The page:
With Seven H11 Agar containing aspartic acid and pyruvate, aspartic acid serves as a precursor for niacin synthesis by M. tuberculosis and M. bovis. All mycobacteria produce nicotinic acid (niacin). Because of a blocked metabolic pathway for the conversion of free niacin to nicotinic mononucleotide, M. tuberculosis accumulates niacin and excretes it into the culture medium, a function that differentiates it from most other mycobacterial species. Pyruvate enhances the recovery of M. bovis.

User Quality Control

Identity Specifications
Seven H11 Agar Base
Dehydrated Appearance: Fine, homogeneous, free of extraneous material.
Solution:                       19 g/900 mL solution, soluble in purified
                                   water with 0.5% glycerol. Solution is
                                   colorless to pale tan to light tan-green,
                                   slightly hazy to hazy.
Prepared Appearance:    Colorless to pale tan to light tan-green,
                                   slightly hazy to hazy.
Reaction of 19 g/900 mL
with 0.5% Glycerol
Solution at 25°C:           pH 6.6 ± 0.2
Cultural Response
Seven H11 Agar Base
Prepare the medium per label directions with added Middlebrook OADC enrichment. Inoculate and incubate at 35 ± 2°C with 3-5% and up to 10% CO2 for up to 21 days.

ORGANISM ATCC™ INOCULUM
CFU
RECOVERY
Mycobacterium
tuberculosis H37Ra
25177 103 Good
Mycobacterium
kansasii Group I
12478 102 Good
Mycobacterium
scrofulaceum Group II
19981 102 Good
Mycobacterium
intracellulare Group III
13950 102 Good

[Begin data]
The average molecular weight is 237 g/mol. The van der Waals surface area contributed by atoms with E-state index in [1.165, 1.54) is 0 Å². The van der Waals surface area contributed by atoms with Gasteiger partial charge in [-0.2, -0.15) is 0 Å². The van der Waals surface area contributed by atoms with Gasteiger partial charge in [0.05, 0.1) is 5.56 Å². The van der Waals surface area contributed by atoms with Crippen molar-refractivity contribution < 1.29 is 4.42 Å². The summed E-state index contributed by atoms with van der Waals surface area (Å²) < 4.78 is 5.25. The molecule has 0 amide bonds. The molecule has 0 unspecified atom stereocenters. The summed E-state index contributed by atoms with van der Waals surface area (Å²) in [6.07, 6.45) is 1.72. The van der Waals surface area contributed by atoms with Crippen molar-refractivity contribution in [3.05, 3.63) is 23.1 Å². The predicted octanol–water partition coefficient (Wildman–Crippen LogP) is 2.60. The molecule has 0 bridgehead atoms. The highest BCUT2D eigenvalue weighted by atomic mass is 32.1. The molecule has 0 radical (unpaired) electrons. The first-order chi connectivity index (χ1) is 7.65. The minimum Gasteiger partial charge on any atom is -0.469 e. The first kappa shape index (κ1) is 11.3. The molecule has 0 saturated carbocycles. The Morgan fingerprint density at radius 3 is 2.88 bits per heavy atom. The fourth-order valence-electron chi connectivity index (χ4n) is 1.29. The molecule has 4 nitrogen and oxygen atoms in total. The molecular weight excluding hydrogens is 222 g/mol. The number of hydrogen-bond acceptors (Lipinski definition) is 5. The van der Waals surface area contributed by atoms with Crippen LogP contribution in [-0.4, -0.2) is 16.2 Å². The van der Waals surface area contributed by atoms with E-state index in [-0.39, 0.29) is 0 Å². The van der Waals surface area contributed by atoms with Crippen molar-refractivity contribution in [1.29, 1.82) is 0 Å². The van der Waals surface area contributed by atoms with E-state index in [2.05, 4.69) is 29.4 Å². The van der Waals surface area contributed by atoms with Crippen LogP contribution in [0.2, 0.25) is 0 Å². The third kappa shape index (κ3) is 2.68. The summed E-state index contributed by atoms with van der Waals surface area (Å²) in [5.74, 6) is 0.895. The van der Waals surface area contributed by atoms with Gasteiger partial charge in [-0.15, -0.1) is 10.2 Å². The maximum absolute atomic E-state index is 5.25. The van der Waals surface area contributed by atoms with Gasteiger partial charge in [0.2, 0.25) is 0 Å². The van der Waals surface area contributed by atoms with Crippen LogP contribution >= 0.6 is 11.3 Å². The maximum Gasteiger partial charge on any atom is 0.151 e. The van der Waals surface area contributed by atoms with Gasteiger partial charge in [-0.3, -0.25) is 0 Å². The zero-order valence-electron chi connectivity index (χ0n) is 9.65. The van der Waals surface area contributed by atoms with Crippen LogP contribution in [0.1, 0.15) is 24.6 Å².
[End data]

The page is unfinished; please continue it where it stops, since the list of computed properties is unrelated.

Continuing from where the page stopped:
Mycobacterium
fortuitum Group IV
6841 102 Good

Formula

Seven H11 Agar Base
Approximate Formula* Per 900 mL
Pancreatic Digest of Casein............................................ 1.0 g
Monosodium Glutamate................................................. 0.5 g
Sodium Citrate.............................................................. 0.4 g
Pyridoxine................................................................. 1.0 mg
Biotin........................................................................ 0.5 mg
Ferric Ammonium Citrate.............................................. 0.04 g
Ammonium Sulfate........................................................ 0.5 g
Disodium Phosphate...................................................... 1.5 g
Monopotassium Phosphate............................................. 1.5 g
Magnesium Sulfate...................................................... 0.05 g
Agar........................................................................... 13.5 g
Malachite Green........................................................ 0.25 mg
Zinc Sulfate................................................................ 1.0 mg
Copper Sulfate............................................................ 1.0 mg
Calcium Chloride......................................................... 0.5 mg
*Adjusted and/or supplemented as required to meet performance criteria.

Precaution7